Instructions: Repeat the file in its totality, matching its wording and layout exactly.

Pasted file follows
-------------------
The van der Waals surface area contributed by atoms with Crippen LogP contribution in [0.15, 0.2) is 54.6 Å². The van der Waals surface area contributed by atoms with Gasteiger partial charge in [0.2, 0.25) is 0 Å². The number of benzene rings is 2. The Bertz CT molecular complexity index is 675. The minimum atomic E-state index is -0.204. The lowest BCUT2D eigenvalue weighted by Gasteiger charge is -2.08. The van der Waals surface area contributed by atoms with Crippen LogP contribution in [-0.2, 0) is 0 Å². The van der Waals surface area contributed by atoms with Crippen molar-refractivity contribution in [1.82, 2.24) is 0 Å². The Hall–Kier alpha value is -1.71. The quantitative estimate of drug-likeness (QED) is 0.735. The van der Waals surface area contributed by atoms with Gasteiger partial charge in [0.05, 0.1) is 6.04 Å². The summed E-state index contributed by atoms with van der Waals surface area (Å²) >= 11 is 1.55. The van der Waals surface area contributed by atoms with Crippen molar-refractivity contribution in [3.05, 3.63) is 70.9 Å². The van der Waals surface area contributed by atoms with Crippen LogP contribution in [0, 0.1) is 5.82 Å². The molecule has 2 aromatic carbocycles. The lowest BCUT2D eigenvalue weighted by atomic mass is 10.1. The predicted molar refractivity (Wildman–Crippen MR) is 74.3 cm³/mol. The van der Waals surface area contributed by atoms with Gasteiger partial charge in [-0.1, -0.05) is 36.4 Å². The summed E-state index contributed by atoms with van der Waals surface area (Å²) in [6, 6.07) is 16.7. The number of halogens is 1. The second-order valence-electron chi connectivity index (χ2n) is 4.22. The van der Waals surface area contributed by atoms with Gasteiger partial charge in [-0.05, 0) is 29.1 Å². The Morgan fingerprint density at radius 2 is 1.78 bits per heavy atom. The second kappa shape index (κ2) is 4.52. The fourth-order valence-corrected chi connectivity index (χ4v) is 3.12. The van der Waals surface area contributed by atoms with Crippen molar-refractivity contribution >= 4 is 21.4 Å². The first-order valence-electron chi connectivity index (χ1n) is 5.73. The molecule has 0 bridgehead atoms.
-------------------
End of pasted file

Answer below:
The van der Waals surface area contributed by atoms with Crippen LogP contribution in [0.15, 0.2) is 54.6 Å². The van der Waals surface area contributed by atoms with Gasteiger partial charge in [0.2, 0.25) is 0 Å². The number of benzene rings is 2. The Bertz CT molecular complexity index is 675. The minimum atomic E-state index is -0.204. The lowest BCUT2D eigenvalue weighted by Gasteiger charge is -2.08. The van der Waals surface area contributed by atoms with Crippen LogP contribution in [-0.2, 0) is 0 Å². The van der Waals surface area contributed by atoms with Crippen molar-refractivity contribution in [1.82, 2.24) is 0 Å². The Hall–Kier alpha value is -1.71. The quantitative estimate of drug-likeness (QED) is 0.735. The van der Waals surface area contributed by atoms with Gasteiger partial charge in [0.05, 0.1) is 6.04 Å². The summed E-state index contributed by atoms with van der Waals surface area (Å²) >= 11 is 1.55. The van der Waals surface area contributed by atoms with Crippen molar-refractivity contribution in [3.05, 3.63) is 70.9 Å². The van der Waals surface area contributed by atoms with Crippen LogP contribution in [0, 0.1) is 5.82 Å². The molecule has 2 aromatic carbocycles. The lowest BCUT2D eigenvalue weighted by atomic mass is 10.1. The predicted molar refractivity (Wildman–Crippen MR) is 74.3 cm³/mol. The van der Waals surface area contributed by atoms with Gasteiger partial charge in [-0.1, -0.05) is 36.4 Å². The summed E-state index contributed by atoms with van der Waals surface area (Å²) in [6, 6.07) is 16.7. The number of halogens is 1. The second-order valence-electron chi connectivity index (χ2n) is 4.22. The van der Waals surface area contributed by atoms with Gasteiger partial charge in [-0.05, 0) is 29.1 Å². The Morgan fingerprint density at radius 2 is 1.78 bits per heavy atom. The second kappa shape index (κ2) is 4.52. The fourth-order valence-corrected chi connectivity index (χ4v) is 3.12. The van der Waals surface area contributed by atoms with Crippen molar-refractivity contribution >= 4 is 21.4 Å². The first-order valence-electron chi connectivity index (χ1n) is 5.73. The molecule has 0 bridgehead atoms.